Skip to Content

News

Four civil society leaders from Iraq met with political officials and others in Washington in early February. They are, left to right: Abdulsatar Younis, coordinator, Iraqi Kurdistan NGOs Network; Hanaa Edwar, secretary general, Iraqi Al-Amal Association; Hashim Al-Assaf, Iraq coordinator, NGO Coordination Committee for Iraq; and Noof Assi, project assistant, Iraqi Al-Amal Association. (MCC Photo/Jesse Epp-Fransen)

Four civil society leaders from Iraq met with political officials and others in Washington in early February. They are, left to right: Abdulsatar Younis, coordinator, Iraqi Kurdistan NGOs Network; Hanaa Edwar, secretary general, Iraqi Al-Amal Association; Hashim Al-Assaf, Iraq coordinator, NGO Coordination Committee for Iraq; and Noof Assi, project assistant, Iraqi Al-Amal Association. (MCC Photo/Jesse Epp-Fransen)

Communicating Iraq’s civil society needs in Washington

Rachelle Lyndaker Schlabach
February 20, 2012


WASHINGTON – Iraq’s citizens will be the key to whether their country moves toward greater democracy and freedom in the coming years.

This is the message that a delegation of four prominent civil society leaders from Iraq brought to Washington, D.C., in early February.

It was part of a larger project to articulate a message from Iraq’s civil society to the U.S., as Iraq transitions to a new phase with the withdrawal of U.S. troops last December.

The project was jointly sponsored by Mennonite Central Committee (MCC) and 3P Human Security, based in Washington, D.C., a program of Eastern Mennonite University’s Center for Justice and Peacebuilding in Harrisonburg, Va.

The project included a survey conducted by MCC Iraq staff and 3P Human Security staff in the fall of 2011 to see what Iraqis identified as their current priorities. More than 100 nongovernmental organization leaders from across the country responded.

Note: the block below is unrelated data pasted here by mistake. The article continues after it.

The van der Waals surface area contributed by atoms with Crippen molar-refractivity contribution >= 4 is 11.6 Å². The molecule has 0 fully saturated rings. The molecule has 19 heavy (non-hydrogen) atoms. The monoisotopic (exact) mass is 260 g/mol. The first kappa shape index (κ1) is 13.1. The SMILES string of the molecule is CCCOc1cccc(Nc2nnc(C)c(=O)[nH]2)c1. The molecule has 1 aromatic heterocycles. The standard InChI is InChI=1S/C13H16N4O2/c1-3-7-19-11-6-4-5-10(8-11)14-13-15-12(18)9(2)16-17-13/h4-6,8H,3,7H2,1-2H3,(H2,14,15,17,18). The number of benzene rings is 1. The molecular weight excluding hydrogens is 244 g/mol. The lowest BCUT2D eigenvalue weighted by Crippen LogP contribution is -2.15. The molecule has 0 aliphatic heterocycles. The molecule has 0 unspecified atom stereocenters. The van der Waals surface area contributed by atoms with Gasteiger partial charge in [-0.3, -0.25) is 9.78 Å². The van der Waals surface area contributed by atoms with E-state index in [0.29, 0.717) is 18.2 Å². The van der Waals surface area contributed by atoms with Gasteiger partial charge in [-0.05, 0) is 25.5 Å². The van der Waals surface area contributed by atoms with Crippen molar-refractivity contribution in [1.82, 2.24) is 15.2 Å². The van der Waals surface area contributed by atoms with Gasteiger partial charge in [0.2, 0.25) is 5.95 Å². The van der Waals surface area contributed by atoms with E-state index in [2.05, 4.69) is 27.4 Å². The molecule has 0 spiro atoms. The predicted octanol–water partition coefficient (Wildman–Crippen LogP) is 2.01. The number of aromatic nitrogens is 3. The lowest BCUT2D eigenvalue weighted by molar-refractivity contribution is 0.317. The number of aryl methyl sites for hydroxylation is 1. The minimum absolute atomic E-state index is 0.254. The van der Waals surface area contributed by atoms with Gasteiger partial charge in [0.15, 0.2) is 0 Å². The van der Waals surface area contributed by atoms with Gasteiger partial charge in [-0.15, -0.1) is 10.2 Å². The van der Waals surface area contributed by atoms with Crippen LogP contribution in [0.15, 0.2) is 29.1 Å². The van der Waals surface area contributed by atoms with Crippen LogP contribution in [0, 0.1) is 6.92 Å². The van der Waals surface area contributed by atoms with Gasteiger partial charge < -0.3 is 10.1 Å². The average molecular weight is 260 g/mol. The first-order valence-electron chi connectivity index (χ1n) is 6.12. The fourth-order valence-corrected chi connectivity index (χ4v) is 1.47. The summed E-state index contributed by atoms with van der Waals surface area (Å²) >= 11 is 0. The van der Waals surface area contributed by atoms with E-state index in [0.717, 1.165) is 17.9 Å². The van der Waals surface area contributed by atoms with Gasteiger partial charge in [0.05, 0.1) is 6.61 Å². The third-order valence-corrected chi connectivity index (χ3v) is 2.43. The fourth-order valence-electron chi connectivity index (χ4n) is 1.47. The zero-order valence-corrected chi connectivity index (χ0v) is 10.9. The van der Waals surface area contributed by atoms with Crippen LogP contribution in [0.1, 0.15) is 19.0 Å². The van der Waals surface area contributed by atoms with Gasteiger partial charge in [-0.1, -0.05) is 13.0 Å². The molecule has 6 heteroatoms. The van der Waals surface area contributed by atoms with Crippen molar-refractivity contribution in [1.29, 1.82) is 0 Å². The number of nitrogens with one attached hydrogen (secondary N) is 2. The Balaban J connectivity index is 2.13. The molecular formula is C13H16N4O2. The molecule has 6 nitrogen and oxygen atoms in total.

The survey revealed strong interest in U.S. support for human rights and freedom of expression. It also highlighted the ongoing need for Iraq’s government to provide basic services such as water and electricity, as well as the need for improved security.

Hanaa Edwar, a prominent lawyer and activist who heads one of Iraq’s largest and oldest nongovernmental organizations, the Iraqi Al-Amal Association, was one of the delegates.

In meetings with U.S. officials, Edwar noted the key role of civil society groups in pressuring Iraq’s Parliament to resume its work in the fall of 2010. She also said that Iraqi organizations have declared 2012 to be a year of civic peace.

“There are huge challenges facing us as a country, and the civil society is working to safeguard democratic space and create a better future,” said Hashim Al-Assaf. Al-Assaf is the coordinator of an umbrella organization for both Iraqi and international nongovernmental organizations working in the country.

Other delegates included Abdulsatar Younis, who leads a network of civil society organizations in Iraqi Kurdistan, and Noof Assi, an activist who last year monitored and reported on the Arab Spring demonstrations in Baghdad.

In Washington the delegates met with staff in key congressional offices, as well as officials from the Department of State and the U.S. Agency for International Development. They also spoke in several public forums and met with like-minded U.S. organizations.

The delegates recommended that U.S. support focus on women and young people. They called for similar U.S. attention to victims of war crimes and vulnerable populations such as minorities, detainees and those who have been displaced from their homes due to the sectarian conflict.

“We believe that Iraq is for all,” said Edwar. But, she said, the U.S. needs to support those who are working to make this vision possible.

Mennonite Central Committee: Relief, development and peace in the name of Christ